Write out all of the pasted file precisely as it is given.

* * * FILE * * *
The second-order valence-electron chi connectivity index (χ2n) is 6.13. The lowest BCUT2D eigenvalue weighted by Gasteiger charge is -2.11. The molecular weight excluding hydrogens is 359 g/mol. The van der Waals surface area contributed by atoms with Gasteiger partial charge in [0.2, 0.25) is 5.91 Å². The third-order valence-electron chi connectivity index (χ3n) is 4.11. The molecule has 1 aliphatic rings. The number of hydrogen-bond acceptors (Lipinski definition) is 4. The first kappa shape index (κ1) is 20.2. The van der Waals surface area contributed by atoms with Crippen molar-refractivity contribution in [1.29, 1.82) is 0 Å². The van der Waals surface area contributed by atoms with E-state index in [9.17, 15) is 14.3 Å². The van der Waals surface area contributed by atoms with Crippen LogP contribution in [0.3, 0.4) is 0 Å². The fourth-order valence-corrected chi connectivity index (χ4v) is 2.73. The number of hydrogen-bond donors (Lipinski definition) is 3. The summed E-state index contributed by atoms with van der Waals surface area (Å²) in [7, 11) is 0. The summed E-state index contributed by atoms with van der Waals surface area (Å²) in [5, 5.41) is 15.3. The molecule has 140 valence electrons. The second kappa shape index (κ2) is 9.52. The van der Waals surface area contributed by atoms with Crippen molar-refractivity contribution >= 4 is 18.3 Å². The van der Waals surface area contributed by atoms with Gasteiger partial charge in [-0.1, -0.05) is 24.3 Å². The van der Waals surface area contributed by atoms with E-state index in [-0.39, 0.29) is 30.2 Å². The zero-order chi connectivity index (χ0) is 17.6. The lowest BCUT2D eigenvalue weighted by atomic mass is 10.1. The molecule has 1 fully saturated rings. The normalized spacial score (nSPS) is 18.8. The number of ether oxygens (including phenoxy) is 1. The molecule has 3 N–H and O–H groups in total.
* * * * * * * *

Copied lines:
The second-order valence-electron chi connectivity index (χ2n) is 6.13. The lowest BCUT2D eigenvalue weighted by Gasteiger charge is -2.11. The molecular weight excluding hydrogens is 359 g/mol. The van der Waals surface area contributed by atoms with Gasteiger partial charge in [0.2, 0.25) is 5.91 Å². The third-order valence-electron chi connectivity index (χ3n) is 4.11. The molecule has 1 aliphatic rings. The number of hydrogen-bond acceptors (Lipinski definition) is 4. The first kappa shape index (κ1) is 20.2. The van der Waals surface area contributed by atoms with Crippen molar-refractivity contribution in [1.29, 1.82) is 0 Å². The van der Waals surface area contributed by atoms with E-state index in [9.17, 15) is 14.3 Å². The van der Waals surface area contributed by atoms with Crippen LogP contribution in [0.3, 0.4) is 0 Å². The fourth-order valence-corrected chi connectivity index (χ4v) is 2.73. The number of hydrogen-bond donors (Lipinski definition) is 3. The summed E-state index contributed by atoms with van der Waals surface area (Å²) in [7, 11) is 0. The summed E-state index contributed by atoms with van der Waals surface area (Å²) in [5, 5.41) is 15.3. The molecule has 140 valence electrons. The second kappa shape index (κ2) is 9.52. The van der Waals surface area contributed by atoms with Crippen molar-refractivity contribution >= 4 is 18.3 Å². The van der Waals surface area contributed by atoms with Gasteiger partial charge in [-0.1, -0.05) is 24.3 Å². The van der Waals surface area contributed by atoms with E-state index in [-0.39, 0.29) is 30.2 Å². The zero-order chi connectivity index (χ0) is 17.6. The lowest BCUT2D eigenvalue weighted by atomic mass is 10.1. The molecule has 1 fully saturated rings. The normalized spacial score (nSPS) is 18.8. The number of ether oxygens (including phenoxy) is 1. The molecule has 3 N–H and O–H groups in total.